Black Cohosh (Actaea racemosa)
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Black Cohosh (Actaea racemosa) is an herbaceous perennial in the buttercup family. Native to central and eastern North America, black cohosh grows in shaded woodland habitats. Black cohosh root was traditionally employed for its healthful benefits by Native Americans living throughout the plant’s range. Named after its black and twisting rhizome, black cohosh root is typically made into a tea or an extract.
Black Cohosh is a flowering perennial, native to many parts of Canada and the United States. It thrives in old-growth coastal forests and regions of considerable biodiversity. The vast majority of the world's black cohosh is produced and cultivated in the United States and Canada. The plant grows between three and six feet, with a stem that is clustered with tiny white flowers. The root is best collected between late July and September.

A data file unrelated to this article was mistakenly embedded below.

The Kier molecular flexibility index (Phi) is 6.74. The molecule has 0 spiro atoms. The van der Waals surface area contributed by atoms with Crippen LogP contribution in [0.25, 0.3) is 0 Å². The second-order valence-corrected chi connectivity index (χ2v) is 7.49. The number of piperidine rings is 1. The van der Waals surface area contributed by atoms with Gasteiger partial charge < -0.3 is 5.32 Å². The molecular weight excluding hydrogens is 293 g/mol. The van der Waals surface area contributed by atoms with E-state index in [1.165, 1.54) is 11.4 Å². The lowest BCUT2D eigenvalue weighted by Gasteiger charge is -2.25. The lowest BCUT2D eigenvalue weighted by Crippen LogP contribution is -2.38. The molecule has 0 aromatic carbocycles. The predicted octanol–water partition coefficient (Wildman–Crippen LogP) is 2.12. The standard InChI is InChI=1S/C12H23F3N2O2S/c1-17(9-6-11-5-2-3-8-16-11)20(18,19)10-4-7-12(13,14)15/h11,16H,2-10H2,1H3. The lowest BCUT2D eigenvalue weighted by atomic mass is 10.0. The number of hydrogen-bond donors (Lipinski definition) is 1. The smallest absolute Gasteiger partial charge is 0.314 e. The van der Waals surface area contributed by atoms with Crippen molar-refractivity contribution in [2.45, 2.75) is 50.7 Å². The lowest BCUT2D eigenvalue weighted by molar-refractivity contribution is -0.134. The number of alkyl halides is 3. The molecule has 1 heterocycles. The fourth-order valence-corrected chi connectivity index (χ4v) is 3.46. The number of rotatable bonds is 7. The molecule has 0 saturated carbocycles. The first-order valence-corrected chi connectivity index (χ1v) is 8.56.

It was a favorite herbal remedy for Native Americans. The name cohosh is from the Algonquian tribe, and means rough, referring to the feel of the rhizome. It was given the name "bugbane" because the flowers have such a strong odor and have been used to effectively repel insects. Other common names include black snakeroot and rheumatism weed.
Precautions: Not for use in pregnancy except under the supervision of a qualified healthcare practitioner. We recommend that you consult with a qualified healthcare practitioner before using herbal products, particularly if you are pregnant, nursing, or on any medications.